More Smog Might Mean More Hospitalizations

In New England, Medicare patients from more-polluted areas were more apt to need care

WEDNESDAY, April 18 (HealthDay News) — Long-term exposure to fine-particle air pollution may increase older adults’ risk of being hospitalized for lung and heart disease, stroke and diabetes, a new study says.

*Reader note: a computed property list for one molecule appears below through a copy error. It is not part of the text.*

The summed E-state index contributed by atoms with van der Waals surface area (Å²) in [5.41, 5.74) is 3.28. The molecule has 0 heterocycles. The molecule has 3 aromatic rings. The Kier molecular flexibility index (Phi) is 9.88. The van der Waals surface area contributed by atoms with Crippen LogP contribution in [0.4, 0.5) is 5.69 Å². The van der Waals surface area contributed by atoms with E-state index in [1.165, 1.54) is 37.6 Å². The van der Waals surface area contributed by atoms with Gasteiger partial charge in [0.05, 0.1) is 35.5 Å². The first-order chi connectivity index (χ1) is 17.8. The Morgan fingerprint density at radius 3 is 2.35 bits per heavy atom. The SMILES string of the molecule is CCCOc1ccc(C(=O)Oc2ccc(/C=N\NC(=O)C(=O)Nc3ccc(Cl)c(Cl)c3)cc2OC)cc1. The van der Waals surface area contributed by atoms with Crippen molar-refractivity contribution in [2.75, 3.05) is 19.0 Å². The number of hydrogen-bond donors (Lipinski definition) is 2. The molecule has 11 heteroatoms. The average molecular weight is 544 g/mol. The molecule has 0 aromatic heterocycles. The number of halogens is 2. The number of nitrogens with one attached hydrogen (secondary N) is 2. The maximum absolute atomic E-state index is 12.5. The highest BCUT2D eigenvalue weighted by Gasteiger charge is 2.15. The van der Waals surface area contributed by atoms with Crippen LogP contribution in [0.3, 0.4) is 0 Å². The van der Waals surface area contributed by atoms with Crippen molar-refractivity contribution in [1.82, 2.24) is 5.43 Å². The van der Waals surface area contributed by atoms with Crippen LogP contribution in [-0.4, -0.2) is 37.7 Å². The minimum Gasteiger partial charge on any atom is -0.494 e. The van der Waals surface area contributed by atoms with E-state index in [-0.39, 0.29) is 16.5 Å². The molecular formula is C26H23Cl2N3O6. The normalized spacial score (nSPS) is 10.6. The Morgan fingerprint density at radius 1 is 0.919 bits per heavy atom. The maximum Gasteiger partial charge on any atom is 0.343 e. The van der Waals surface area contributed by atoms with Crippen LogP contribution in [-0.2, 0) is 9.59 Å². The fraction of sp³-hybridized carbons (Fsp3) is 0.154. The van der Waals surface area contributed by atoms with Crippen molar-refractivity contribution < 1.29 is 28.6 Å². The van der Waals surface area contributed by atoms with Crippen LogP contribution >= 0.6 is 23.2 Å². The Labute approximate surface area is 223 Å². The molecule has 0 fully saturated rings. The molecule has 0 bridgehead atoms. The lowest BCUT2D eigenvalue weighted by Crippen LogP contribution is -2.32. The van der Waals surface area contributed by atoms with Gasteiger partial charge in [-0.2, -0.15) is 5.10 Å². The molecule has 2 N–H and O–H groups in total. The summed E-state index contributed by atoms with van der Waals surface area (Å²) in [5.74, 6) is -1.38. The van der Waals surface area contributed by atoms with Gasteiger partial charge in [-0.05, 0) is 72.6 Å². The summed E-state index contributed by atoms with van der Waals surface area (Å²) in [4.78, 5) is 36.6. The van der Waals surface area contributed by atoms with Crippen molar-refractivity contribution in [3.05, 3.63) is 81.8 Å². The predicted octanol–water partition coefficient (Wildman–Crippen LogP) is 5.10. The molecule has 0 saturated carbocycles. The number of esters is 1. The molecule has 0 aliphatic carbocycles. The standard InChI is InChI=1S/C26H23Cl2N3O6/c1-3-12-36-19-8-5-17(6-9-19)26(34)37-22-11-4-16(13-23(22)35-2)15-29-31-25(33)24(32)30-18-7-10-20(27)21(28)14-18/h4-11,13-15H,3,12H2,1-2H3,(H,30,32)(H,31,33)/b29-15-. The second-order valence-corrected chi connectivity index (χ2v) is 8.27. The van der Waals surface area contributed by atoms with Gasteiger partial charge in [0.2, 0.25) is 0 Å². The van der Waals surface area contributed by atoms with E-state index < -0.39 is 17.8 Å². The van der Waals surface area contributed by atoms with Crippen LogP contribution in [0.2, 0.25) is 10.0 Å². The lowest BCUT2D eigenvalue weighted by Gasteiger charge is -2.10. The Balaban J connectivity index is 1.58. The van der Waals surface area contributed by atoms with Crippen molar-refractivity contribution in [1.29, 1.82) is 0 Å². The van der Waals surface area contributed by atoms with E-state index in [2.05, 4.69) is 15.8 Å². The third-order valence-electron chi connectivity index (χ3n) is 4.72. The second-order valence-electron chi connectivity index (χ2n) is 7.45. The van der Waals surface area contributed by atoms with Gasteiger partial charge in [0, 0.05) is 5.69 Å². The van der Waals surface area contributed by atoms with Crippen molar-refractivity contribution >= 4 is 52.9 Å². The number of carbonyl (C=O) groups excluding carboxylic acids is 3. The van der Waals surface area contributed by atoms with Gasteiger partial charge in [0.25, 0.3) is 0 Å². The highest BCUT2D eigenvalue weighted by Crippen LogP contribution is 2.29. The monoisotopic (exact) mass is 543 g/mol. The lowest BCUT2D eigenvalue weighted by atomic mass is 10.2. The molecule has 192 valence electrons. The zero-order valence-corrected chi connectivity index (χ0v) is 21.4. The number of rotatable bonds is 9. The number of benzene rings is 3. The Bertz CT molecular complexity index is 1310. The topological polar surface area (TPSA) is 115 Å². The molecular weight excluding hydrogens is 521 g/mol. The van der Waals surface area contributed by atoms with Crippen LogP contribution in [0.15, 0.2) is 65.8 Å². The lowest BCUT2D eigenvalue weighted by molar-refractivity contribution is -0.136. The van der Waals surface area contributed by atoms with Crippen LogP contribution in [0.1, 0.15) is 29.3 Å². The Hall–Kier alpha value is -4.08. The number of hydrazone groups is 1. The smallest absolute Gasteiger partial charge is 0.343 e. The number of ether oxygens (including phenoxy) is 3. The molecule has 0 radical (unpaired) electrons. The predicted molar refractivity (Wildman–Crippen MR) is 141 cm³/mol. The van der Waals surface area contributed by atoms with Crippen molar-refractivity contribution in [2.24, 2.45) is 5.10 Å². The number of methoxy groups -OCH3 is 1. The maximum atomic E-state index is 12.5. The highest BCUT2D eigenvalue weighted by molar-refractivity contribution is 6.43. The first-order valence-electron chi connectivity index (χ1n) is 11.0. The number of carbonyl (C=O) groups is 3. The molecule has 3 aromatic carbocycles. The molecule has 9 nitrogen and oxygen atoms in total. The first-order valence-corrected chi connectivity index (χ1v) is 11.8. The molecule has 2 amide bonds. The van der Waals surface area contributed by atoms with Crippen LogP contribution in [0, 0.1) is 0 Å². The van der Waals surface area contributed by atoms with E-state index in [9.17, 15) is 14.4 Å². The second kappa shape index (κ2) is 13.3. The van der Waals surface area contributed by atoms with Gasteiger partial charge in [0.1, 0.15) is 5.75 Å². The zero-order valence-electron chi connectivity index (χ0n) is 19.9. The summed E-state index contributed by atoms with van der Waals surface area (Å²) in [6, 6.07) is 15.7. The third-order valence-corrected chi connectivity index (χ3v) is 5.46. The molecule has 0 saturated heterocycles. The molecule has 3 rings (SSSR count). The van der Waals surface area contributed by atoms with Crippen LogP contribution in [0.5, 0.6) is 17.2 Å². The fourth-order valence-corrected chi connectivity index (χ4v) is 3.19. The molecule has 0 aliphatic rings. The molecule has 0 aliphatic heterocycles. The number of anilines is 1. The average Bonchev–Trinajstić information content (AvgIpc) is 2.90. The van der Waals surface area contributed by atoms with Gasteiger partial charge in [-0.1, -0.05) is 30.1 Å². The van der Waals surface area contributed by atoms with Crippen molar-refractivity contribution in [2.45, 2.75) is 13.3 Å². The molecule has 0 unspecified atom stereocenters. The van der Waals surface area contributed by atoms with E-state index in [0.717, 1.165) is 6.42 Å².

Harvard School of Public Health researchers compared air-quality data with hospital admission records on all Medicare patients aged 65 and older admitted to 3,000 New England hospitals between 2000 and 2006.

The researchers focused on fine air particles known as PM2.5, which have a diameter of 2.5 microns or less and are narrower than the width of a human hair. These particles — emitted by vehicles, power plants, wood-burning devices and some industrial processes — can lodge in the lungs and cause inflammation throughout the body. Read More